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A company that says it is committed to doing the right thing by customers should not judge success by the number of up-sells an employee makes, for instance. Look for consistency, so you aren’t in for a culture shock after you start.

4. What is the promotion path for this role, and how would my performance on that path be measured?

To be clear, you are not asking when you will get promoted. Don’t go there—it’s presumptuous, and it indicates that you think you are better than the role you have applied for.

A career-minded candidate, on the other hand, usually has a plan that she’s working towards. This question shows you have a great drive toward growth and advancement and an intention to stick with the company beyond your current state.

How it helps you:

One word: hierarchy.

All organizations have levels of work and authority—executives, upper managers, line managers, the workforce, and so on. Understanding the hierarchical structure gives you power, because you can decide if you can work within it and are capable of climbing through its ranks, or whether it will be endlessly frustrating to you.

In a traditional pyramid hierarchy, for example, the people at the bottom tend to have very little autonomy to make decisions. This gets better as you rise up through the pyramid, but even middle managers have little power to create policy; they are more concerned with enforcing the rules the top leaders make.

If having a high degree of autonomy and accountability is important to you, you may do better in a flat hierarchy where work teams can design their own way of achieving the corporate goals.

5. What’s the most important thing the successful candidate could accomplish in their first 3 months/6 months/year?

Of all the questions to ask in a job interview, this one is impressive because it shows that you identify with and want to be a successful performer, and not just an average one.

Here, you’re drilling down into what the company needs, and needs quite urgently, proving that you’re all about adding value to the organization and not just about what’s in it for you.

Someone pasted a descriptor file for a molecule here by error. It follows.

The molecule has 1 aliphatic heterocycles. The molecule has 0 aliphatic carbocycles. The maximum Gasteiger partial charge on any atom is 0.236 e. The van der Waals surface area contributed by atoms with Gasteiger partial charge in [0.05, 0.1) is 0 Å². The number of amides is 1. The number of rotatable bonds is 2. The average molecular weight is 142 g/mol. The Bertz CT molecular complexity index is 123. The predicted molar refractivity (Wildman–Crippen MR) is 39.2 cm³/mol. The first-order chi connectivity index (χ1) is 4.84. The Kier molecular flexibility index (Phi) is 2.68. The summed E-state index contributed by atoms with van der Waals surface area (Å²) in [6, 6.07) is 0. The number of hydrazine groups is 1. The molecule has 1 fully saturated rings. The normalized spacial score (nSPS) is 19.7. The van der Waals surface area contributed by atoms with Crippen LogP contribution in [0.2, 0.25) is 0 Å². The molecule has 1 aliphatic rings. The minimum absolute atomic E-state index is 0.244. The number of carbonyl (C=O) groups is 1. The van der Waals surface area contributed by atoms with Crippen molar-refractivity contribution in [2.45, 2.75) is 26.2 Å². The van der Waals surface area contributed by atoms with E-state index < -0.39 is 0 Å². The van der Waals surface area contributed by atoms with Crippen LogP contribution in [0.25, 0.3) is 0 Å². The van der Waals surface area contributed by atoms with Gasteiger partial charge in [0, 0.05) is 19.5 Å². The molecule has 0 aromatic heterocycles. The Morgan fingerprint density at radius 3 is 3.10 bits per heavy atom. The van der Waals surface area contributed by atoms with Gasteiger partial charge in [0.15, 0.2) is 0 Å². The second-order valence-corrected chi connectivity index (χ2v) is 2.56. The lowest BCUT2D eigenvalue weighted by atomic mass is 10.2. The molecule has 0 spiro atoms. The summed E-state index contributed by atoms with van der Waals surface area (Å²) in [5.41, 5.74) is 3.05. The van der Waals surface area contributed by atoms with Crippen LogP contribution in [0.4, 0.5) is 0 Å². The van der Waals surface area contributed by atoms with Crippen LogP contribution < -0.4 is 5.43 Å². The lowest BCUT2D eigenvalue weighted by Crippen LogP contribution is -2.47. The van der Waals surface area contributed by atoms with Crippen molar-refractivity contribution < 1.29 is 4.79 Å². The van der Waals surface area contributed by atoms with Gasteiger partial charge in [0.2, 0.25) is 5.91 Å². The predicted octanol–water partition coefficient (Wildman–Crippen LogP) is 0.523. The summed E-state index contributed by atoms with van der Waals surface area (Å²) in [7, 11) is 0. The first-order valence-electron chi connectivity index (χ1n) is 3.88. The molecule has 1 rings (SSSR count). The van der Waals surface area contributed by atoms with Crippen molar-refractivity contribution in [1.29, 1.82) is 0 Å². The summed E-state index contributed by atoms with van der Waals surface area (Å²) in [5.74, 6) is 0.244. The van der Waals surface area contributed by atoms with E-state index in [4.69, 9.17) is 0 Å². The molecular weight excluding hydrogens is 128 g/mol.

How it helps you:

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Most job descriptions come with 8, 10 or 12 different job responsibilities and a lot of them with be boilerplate or responsibilities that someone in HR thinks are associated with this role. This question gives you a better sense of which responsibilities are the most important—and they may not be what initially attracted you to the role.

If you like the idea of training juniors, for example, but success is judged purely on your sales figures, then is this really the job you thought you were applying for?

This question will also give you an idea of what kind of learning curve you’re expected to have and whether you’ll get any ramp-up time before getting down to business. If you’re the type of person who likes to jump right in and get things done, for instance, you may not be thrilled to hear that you’re going to spend the first three months shadowing a peer.

6. What do you like about working here?

This simple question is all about building rapport with the interviewer. People like to talk about themselves, and the interviewer will be flattered that you’re interested in her opinions.

Hopefully, you’ll find some great connection points that the two of you share. What similar things drive you head into the office each day? How will you fit into the culture?

How it helps you:

You can learn a lot from this question. Someone who genuinely enjoys his job will be able to list several things they like, and their answers will sound passionate and sincere. If not….well, you might consider that a red flag.